One of the key challenges when returning from maternity leave, particularly for front office roles, is trying to combine a new need for flexible working with realistically getting the job done. Some may find this transition relatively easy, but banks are increasingly rolling out programs to ensure that women receive support and advice from those in a similar position.

“Banks have implemented group maternity coaching programs, which offer a huge amount in terms of networking and sharing concerns with others in confidential atmosphere,” says Liston-Smith. “They also see the way others are managing the process, new solutions and ways of influencing people in the business.”

One of the biggest hurdles women returning from maternity leave often face are colleagues’ preconceived assumptions that they will no longer be able to handle the demands of the job, says Liston-Smith, as well as often deliberate attempts from "rivals" to highlight this fact in front of key managers.

“Sometimes, these group coaching events train women on preparing responses to these remarks, so they’re seen as collected and influential, rather than reactionary and aggressive,” says Liston-Smith. “It’s important to tackle this rationally; who are the key people trying to sideline me? What are the main things I have to deliver and have to be seen to deliver? How do I make sure that right people notice that, and get the right message?”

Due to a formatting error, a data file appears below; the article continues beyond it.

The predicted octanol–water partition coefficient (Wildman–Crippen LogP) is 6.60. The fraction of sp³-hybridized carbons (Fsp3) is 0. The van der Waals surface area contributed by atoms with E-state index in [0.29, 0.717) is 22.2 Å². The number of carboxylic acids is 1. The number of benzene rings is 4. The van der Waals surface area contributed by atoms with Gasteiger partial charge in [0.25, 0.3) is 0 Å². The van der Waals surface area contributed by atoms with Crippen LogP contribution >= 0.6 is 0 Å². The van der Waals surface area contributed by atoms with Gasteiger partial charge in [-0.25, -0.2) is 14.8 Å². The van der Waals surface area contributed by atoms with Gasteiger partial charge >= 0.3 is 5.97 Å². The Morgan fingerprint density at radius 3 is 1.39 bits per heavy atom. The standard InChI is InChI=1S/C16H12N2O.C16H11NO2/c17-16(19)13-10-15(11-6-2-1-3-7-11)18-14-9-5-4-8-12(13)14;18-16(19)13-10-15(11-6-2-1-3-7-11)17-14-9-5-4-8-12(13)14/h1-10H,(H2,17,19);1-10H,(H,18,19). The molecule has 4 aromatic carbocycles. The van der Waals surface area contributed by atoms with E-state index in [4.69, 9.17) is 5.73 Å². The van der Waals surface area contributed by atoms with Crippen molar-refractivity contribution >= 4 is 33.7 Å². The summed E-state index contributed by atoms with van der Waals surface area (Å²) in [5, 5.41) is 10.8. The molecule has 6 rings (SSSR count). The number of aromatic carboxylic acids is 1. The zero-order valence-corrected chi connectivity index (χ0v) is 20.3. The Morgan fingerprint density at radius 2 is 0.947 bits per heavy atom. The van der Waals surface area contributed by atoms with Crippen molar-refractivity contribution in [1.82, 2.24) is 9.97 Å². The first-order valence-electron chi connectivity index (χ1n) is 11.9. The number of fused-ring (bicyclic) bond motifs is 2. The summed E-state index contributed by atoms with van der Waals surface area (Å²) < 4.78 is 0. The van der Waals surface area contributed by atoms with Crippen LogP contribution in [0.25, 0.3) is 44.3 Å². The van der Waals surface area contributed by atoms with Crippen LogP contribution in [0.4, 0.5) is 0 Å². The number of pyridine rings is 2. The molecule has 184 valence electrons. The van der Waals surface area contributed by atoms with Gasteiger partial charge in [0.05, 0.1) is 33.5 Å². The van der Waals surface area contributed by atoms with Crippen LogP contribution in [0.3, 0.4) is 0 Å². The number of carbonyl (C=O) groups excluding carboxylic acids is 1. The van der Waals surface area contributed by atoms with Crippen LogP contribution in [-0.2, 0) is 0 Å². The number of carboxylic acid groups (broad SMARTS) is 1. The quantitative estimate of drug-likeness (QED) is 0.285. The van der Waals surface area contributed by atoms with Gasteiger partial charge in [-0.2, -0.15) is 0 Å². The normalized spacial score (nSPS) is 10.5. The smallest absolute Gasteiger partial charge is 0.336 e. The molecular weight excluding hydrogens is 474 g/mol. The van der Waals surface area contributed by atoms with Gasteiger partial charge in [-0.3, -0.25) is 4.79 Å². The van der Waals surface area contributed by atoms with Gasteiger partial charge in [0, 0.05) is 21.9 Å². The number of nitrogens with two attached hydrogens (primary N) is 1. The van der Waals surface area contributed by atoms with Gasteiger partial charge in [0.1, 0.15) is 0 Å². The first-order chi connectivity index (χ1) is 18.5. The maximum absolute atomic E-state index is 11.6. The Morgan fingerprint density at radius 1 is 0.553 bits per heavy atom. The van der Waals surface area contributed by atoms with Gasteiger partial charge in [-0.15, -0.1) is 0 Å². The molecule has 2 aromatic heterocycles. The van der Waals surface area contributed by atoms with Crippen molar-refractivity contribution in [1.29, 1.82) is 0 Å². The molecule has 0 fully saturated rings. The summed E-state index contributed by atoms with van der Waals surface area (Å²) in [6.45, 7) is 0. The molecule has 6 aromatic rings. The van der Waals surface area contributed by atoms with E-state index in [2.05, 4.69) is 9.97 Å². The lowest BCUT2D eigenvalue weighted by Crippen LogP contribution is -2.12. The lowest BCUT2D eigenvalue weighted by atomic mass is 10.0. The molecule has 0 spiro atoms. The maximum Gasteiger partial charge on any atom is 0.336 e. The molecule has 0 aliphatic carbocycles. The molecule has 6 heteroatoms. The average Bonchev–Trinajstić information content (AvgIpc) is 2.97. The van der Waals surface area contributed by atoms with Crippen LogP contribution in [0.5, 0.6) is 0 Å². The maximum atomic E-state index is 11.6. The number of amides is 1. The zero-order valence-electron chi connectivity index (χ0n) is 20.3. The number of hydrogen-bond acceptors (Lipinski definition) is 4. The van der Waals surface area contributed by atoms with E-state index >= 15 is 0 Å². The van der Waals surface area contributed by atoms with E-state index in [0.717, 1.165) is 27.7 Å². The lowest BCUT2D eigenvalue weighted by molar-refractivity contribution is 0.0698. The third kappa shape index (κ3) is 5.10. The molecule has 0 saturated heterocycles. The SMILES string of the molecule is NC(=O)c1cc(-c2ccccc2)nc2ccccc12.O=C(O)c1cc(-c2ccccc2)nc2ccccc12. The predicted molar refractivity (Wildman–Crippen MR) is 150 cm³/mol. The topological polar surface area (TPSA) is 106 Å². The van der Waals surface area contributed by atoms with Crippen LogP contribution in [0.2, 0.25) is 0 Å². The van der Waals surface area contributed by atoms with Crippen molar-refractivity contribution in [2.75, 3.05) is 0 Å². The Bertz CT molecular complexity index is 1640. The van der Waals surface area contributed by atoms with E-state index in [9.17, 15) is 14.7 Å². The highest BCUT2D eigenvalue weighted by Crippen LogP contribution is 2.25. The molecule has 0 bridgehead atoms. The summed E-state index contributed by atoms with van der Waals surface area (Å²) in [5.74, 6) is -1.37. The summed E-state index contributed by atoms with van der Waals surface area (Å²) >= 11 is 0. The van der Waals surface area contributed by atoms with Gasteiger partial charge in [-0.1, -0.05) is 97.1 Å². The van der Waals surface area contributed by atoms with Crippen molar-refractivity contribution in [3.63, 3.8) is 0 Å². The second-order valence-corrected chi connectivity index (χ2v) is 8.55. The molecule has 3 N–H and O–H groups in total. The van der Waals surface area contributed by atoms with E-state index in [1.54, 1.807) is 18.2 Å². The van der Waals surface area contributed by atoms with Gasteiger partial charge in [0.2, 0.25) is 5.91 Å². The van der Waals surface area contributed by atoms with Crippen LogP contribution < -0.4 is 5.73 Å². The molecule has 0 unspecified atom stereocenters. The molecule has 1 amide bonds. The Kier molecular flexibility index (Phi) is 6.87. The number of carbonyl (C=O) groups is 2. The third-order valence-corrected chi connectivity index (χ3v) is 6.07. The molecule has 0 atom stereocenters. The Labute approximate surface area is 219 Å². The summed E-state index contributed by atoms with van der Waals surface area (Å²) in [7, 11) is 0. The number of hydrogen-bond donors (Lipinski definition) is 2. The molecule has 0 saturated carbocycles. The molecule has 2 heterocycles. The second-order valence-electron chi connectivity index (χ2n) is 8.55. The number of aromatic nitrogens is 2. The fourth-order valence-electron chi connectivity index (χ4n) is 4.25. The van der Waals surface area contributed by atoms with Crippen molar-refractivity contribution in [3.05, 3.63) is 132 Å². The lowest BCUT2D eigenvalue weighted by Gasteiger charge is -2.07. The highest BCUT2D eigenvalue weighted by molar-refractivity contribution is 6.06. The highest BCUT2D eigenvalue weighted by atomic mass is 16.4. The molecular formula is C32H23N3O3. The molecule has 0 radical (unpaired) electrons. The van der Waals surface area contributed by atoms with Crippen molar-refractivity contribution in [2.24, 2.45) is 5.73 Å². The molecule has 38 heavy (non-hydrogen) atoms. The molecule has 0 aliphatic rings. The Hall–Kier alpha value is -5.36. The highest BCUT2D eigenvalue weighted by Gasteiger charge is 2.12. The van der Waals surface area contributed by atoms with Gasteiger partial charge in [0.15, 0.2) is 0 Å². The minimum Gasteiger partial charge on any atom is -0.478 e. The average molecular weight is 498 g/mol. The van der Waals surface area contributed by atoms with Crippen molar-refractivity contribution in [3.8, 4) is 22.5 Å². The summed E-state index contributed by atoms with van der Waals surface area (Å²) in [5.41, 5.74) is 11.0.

Mentoring and coaching can only go so far, and the banks themselves need to ensure that those in managerial positions have the know-how to provide adequate support to returning mothers.

“Banks have guidance in place to ensure for managing maternity transition, but increasingly managers being put through coaching and workshops ensure best practice and promote peer pressure to do the right thing,” says Liston-Smith.

Banks also offer help with child care in emergency situations to stop employees being called away unexpectedly. My Family Care offers contingency childcare solutions – if, say, a nanny is unavailable or your child is unable to go to nursery because of illness. Not surprisingly, City firms are some of their most active clients.

Flexibility across the organization

Flexible working arrangements have traditionally been frowned upon in banking, but they shouldn’t just be confined to women with child-rearing duties. As of last year, fathers also have the option of taking Additional Paternity Leave of up to 26 weeks, and finance – along with other industries – is facing new demands for flexible working arrangements across the organization.